I have a question for someone in academia?

Posted by coaldigger 6 months, 3 weeks ago to Education
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In the past I have posted about a granddaughter that was an excellent student and that in the 9th grade won an Ayn Rand essay contest. She graduated this spring from North Fort Myers HS and simultaneously completed two years towards a college degree at the local state university. She graduated Suma Cum Laude in all honors courses with a GPA of 5.something. She has a scholarship for any Florida state school and was also a Cambridge Scholar which covers all of Florida and applies to many other schools nationally. She did not like her visit at UF and did not want to be too far from home so she is set to enroll at FAU. It looks like the COVID situation is going to interfere with classes there and she is becoming discouraged. My daughter and son in law don't seem sufficiently disturbed by this and I don't want to create a problem not being sure of what I am doing. I don't know how smart she really is but she has always been in gifted and talented programs and whatever was the highest grade is what she has always gotten. She is a young 17 years old and has been protected yet she is very quiet and unassuming. I was not happy with FAU but she would only be there 2 years and if she is what I think she is she will seek and find the next steps properly. The pandemic is the wild card here and I would hate for her academic potential not to bloom because of it.
Is there anyone that has experience in this type of situation? If so, I would like to hear from you.

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  • Posted by stk2urgns 2 months, 4 weeks ago
    I realized after I wrote my response that you posted your question 3 months ago, but I guess I'll submit this anyway. I'm in grad school currently, and I'd suggest avoiding online classes if possible. The online learning experience differs greatly from the in-person experience. Plus, a couple of my current teachers have decided that they won't go over our exams with us in class or during office hours, BECAUSE of the online format. I guess they're scared of us screenshotting the questions & answers? They tell us that not getting to see what questions we got right & wrong is "consistent with other online tests, like the CPA" (they reference the CPA because I'm in an accounting program). Personally, though, I think that's BS. How are we going to truly learn anything if we aren't told what we understood correctly and what we didn't? If you call up schools and ask around, some schools are adopting that practice, and some aren't. If your granddaughter is the kind of student who likes to learn from mistakes she makes on tests, then this could be somewhat important when picking a school (if that process isn't over yet, OR if you're rethinking your decision). If a school reviews exams with students after they're graded, AND they have a good program for her major, that would be a good place to be.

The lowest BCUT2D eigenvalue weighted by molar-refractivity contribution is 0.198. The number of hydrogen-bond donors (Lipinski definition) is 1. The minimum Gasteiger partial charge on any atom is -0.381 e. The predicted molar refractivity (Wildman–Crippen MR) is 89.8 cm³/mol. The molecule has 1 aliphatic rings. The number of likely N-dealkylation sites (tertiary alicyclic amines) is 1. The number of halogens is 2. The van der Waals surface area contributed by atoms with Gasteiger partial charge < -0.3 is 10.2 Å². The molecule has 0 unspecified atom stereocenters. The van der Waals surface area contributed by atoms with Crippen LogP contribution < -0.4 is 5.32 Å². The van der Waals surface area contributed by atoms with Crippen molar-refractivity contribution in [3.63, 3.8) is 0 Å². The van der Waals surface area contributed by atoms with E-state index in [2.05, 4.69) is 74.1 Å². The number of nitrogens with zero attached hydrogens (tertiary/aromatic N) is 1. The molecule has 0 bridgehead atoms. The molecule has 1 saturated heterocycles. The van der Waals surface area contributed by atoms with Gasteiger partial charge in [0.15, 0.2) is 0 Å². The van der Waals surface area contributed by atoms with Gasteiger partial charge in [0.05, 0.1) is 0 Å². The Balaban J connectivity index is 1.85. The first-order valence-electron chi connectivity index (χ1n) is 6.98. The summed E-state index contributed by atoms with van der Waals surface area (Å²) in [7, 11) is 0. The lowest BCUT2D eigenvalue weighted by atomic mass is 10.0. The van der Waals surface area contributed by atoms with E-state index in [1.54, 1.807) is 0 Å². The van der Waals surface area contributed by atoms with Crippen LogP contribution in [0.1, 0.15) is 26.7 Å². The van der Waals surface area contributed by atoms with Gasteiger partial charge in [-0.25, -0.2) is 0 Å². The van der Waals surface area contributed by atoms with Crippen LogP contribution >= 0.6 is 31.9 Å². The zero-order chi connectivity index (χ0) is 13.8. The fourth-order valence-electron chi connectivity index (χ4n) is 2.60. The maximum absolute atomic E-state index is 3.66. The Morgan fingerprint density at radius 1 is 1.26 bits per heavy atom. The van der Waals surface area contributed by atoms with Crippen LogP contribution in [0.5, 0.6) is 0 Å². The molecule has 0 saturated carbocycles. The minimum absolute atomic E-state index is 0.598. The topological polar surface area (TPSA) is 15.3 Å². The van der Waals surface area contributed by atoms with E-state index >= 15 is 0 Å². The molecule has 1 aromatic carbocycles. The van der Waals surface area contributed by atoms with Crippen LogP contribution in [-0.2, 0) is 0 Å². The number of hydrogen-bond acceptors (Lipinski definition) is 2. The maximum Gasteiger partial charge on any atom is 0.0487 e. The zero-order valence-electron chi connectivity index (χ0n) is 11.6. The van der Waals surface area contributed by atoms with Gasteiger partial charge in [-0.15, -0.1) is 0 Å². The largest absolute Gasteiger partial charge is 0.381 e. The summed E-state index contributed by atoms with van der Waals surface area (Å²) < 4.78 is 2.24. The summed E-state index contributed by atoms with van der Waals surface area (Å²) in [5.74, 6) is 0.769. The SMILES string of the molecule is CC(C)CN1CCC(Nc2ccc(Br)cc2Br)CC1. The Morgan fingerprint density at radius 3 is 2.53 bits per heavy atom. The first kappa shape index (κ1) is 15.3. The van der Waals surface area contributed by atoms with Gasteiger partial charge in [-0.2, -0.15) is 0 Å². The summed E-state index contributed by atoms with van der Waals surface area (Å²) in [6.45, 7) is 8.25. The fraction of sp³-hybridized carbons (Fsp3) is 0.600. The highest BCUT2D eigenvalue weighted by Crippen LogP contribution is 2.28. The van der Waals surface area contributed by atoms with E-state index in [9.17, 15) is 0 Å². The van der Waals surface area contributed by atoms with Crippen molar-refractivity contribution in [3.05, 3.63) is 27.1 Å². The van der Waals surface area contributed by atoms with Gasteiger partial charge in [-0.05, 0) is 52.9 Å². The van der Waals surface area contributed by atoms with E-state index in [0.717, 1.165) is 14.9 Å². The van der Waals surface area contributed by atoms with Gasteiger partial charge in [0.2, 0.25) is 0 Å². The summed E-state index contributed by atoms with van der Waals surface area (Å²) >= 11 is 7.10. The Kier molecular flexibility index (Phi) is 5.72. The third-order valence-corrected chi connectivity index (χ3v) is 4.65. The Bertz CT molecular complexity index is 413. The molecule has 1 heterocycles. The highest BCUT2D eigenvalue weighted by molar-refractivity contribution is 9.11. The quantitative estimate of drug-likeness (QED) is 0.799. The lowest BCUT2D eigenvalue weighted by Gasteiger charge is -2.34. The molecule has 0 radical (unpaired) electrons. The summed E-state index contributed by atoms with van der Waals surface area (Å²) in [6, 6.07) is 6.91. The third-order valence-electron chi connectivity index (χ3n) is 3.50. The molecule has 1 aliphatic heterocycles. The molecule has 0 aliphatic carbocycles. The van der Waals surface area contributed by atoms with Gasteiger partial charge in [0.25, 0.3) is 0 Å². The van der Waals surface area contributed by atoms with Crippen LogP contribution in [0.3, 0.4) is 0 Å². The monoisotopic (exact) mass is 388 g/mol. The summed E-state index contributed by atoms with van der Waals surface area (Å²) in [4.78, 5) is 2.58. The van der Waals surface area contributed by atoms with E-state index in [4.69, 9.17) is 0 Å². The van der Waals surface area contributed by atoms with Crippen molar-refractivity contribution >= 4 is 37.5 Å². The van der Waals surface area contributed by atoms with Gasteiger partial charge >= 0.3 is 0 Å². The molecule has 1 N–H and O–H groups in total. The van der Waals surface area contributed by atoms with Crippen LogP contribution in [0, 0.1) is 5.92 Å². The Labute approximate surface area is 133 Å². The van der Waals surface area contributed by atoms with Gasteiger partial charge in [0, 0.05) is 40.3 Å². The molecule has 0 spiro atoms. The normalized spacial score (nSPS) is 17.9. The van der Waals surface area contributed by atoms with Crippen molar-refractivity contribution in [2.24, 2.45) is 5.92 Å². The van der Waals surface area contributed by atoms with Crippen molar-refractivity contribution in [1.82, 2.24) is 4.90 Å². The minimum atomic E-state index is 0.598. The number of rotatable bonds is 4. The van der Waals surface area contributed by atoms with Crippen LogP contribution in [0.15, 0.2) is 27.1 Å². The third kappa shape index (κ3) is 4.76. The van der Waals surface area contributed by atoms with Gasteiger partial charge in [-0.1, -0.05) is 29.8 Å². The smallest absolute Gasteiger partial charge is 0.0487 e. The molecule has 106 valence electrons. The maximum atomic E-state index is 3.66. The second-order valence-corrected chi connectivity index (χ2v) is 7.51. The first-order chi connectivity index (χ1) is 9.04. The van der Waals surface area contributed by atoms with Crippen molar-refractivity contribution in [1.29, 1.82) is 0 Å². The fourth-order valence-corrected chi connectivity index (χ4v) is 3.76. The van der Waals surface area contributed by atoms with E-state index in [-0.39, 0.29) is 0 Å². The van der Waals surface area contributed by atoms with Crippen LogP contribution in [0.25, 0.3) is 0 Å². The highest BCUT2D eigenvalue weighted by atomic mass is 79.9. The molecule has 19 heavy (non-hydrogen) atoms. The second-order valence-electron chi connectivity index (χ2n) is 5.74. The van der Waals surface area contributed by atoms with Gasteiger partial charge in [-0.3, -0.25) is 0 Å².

Also, I took a year off between high school and undergrad (2015-2016), they call it a gap year. I applied to colleges in my senior year of high school, accepted a slot at a school, then "deferred" my acceptance. They let me start classes a year later, no problems. It's one of the best decisions I've ever made, and I'd recommend it to anyone, regardless of Corona. I got a full-time internship and a part-time job, and LOVED life. Now, if you and your granddaughter can find something productive for her to do during a gap year, this could be a good option too. But a gap year is a bad idea if it's likely that she won't do anything during that time. I'm sure Corona and govt restrictions are severely limiting what opportunities are available though :( but I thought I'd still throw that idea out there.
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